|© UNICEF Ethiopia/2005/Getachew|
|A mother and child in the village of Tinishu Wegnaki wait to be screened by UNICEF as part of the Enhanced Outreach Strategy.|
By Indrias Getachew & Rachel Bonham Carter
NEW YORK, 8 August 2005 - UNICEF requires an additional $35.93 million to save the lives of Ethiopia’s most vulnerable children. Half a million children in Ethiopia die every year from preventable deaths as a result of malnutrition and disease. This figure is more than the entire population of Edinburgh in Scotland - the country that hosted this year’s G8 summit - or Las Vegas in the United States.
Much of the country has suffered from little rainfall and poor harvests, compounded by delays in the roll-out of the Government’s safety net programme.
During drought situations, UNICEF’s water and sanitation programme is as important as food to ensure child survival, yet it is 82 per cent short of its funding target.
Another area to benefit from the appeal would be the Enhanced Outreach Strategy (EOS), which is the largest ever partnership between UNICEF, the World Food Programme and the Ethiopian government. It targets 6.8 million children under five as well as pregnant and nursing mothers in 325 drought-affected districts. The child survival package - delivered twice a year - includes vitamin A supplementation, de-worming, measles catch-up, nutritional screening, referral to supplementary or therapeutic feeding programmes and, increasingly, bed nets to stop malaria spreading through mosquito bites.
|© UNICEF Ethiopia/2005/Getachew|
|A toddler receives a vitamin A supplement from a UNICEF health worker as part of the Enhanced Outreach Strategy.|
The village of Tinishu Wegnaki, in the Hamer district of Ethiopia’s Southern Nations Nationalities and Peoples’ Region is two hours walking distance from the nearest basic health care facility. It was in this region that EOS screenings were first introduced in April 2004. In a part of the country frequently struck by drought, they are recognized as an essential aid to child survival.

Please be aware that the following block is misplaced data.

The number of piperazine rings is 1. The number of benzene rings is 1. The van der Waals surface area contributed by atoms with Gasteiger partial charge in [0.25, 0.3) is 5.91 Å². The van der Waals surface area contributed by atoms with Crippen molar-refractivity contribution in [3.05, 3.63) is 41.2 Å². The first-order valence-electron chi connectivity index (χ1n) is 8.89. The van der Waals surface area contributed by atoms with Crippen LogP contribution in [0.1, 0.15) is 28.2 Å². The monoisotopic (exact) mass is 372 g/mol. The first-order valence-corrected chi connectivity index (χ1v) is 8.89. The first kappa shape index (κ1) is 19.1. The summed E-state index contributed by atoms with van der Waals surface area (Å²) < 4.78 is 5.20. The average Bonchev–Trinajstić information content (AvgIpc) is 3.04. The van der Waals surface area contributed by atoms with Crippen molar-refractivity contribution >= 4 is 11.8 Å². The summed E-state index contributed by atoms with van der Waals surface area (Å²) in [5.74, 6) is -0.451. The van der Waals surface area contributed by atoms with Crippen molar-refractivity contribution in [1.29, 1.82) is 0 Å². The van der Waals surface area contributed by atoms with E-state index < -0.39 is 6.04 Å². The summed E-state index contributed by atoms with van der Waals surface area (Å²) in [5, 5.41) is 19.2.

At a recent screening, more than 80 per cent of the women and children health workers had hoped to see turned up. Bono Belante, from the Tinishu Wegnaki Women’s Association, puts the good turn out down to the obvious efficacy of the programme.
“We came to know the value of vaccinations when a sick girl was brought here,” says Bono. “[Health workers] tied something around her arm and then told us there was something wrong with the child and that we should bring her in. When we saw they had cured her, we believed the doctors would know when there is disease and if the children need treatment. We are bringing so many of our children for treatment after seeing them make that girl well again.”
Earlier this year UNICEF Ethiopia appealed for just short of $54.7 million to support Ethiopia’s most vulnerable children during 2005. Half way through the year less than 75 per cent had been funded. In June UNICEF warned that 170,000 Ethiopian children would die from malnutrition this year if not treated. This is double the number of children who die of malnutrition during an 'average' year. Since then contributions received from Canada, the United Kingdom and the United States have filled a quarter of the funding gap.
8 August 2005:
UNICEF correspondent Kun Li reports on life saving measures carried out by UNICEF in Ethiopia.